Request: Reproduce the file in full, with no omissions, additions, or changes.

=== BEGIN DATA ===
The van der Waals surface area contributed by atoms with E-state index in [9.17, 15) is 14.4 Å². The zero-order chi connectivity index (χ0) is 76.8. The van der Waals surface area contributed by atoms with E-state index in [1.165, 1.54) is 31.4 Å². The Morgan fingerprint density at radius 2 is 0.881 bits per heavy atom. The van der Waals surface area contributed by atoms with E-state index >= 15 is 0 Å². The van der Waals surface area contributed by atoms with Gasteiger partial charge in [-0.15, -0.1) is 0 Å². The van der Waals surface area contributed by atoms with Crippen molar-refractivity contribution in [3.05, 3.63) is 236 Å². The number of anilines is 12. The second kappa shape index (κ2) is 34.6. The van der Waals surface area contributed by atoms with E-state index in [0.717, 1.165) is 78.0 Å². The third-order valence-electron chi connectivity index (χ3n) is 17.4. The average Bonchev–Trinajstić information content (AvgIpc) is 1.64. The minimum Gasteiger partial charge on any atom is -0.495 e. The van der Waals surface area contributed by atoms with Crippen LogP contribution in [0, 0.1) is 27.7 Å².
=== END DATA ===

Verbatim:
The van der Waals surface area contributed by atoms with E-state index in [9.17, 15) is 14.4 Å². The zero-order chi connectivity index (χ0) is 76.8. The van der Waals surface area contributed by atoms with E-state index in [1.165, 1.54) is 31.4 Å². The Morgan fingerprint density at radius 2 is 0.881 bits per heavy atom. The van der Waals surface area contributed by atoms with E-state index >= 15 is 0 Å². The van der Waals surface area contributed by atoms with Gasteiger partial charge in [-0.15, -0.1) is 0 Å². The van der Waals surface area contributed by atoms with Crippen molar-refractivity contribution in [3.05, 3.63) is 236 Å². The number of anilines is 12. The second kappa shape index (κ2) is 34.6. The van der Waals surface area contributed by atoms with E-state index in [0.717, 1.165) is 78.0 Å². The third-order valence-electron chi connectivity index (χ3n) is 17.4. The average Bonchev–Trinajstić information content (AvgIpc) is 1.64. The minimum Gasteiger partial charge on any atom is -0.495 e. The van der Waals surface area contributed by atoms with Crippen LogP contribution in [0, 0.1) is 27.7 Å².